The decree changes the BCPS structure regarding competition advocacy. On January 30 2018 the SEAE was replaced by the Secretariat for the Promotion of Productivity and Competition Advocacy (SPPAC) and the Secretariat for Fiscal Monitoring, Energy and Lottery (SAFEL). Both new secretaries will perform SEAE's existing activities. The SPPAC will be responsible for the competition advocacy tasks defined in Article 19 of Competition Law. In turn, the SAFEL will be responsible for:

  • drafting and promoting fiscal policies;
  • overseeing lottery regulation;
  • assessing the regulatory impact of public policies in the energy sector; and
  • promoting competition within the direct federal public administration.

The decree does not change previous SEAE (and future SPPAC) jurisdiction relating to competition advocacy, since the changes are merely structural in terms of dividing the SEAE into two more focused bodies. However, this move will likely foster competition advocacy in Brazil. The new SPPAC secretary, João Manoel Pinho de Mello, is the head of Microeconomic Reforms and has vast academic experience in economics and, more specifically, in antitrust. He holds a doctorate in economics from Stanford University and was a professor at Insper Institute in Sao Paulo. Before joining the government in March 2017, Pinho de Mello was a fellow at Harvard Kennedy School of Government and a Lemann visiting scholar at the David Rockefeller Centre for Latin American Studies (Harvard University).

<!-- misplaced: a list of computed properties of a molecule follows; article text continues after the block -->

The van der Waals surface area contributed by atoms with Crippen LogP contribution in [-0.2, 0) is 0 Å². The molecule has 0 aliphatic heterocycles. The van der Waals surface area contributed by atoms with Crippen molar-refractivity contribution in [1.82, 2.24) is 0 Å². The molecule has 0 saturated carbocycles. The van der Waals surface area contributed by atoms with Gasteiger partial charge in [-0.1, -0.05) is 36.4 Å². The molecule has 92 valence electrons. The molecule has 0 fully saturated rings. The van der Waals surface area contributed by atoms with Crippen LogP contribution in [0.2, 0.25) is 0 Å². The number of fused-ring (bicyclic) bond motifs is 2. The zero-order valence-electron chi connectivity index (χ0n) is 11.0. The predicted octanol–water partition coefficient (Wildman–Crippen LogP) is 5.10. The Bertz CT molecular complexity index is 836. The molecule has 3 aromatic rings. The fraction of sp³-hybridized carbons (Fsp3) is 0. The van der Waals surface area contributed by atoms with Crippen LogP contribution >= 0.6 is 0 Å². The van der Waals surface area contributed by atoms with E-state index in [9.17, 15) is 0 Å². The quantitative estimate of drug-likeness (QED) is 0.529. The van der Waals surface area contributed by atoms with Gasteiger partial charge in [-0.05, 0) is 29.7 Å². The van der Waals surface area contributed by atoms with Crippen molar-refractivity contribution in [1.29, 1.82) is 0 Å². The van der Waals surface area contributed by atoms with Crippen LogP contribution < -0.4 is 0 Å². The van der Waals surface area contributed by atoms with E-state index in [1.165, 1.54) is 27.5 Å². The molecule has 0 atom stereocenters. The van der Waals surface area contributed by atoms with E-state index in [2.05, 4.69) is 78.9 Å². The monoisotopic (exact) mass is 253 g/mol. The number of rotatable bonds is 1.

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For further information on this topic please contact Bruno Bastos Becke, Marcos Exposto or Gustavo H Kastrup at BMA Barbosa Müssnich Aragão by telephone (+55 21 3824 5800) or email (becker@bmalaw.com.br, maj@bmalaw.com.br or gck@bmalaw.com.br). The BMA Barbosa Müssnich Aragão website can be accessed at www.bmalaw.com.br.


(1) Pereira Neto, Caio Mário da Silva et al Advocacia da Concorrência: Propostas com base nas experiências brasileira e internacional. Sao Paulo: Singular, 2016, pp 71-88.

(2) The SEAE's Report on Promotion of Competition (Relatório de Promoção da Concorrência) 2018.

(3) Source: the SEAE's Report on Promotion of Competition (Relatório de Promoção da Concorrência) 2018.

(4) Pereira Neto, Caio Mário da Silva et al Advocacia da Concorrência: Propostas com base nas experiências brasileira e internacional. Sao Paulo: Singular, 2016, pp 87.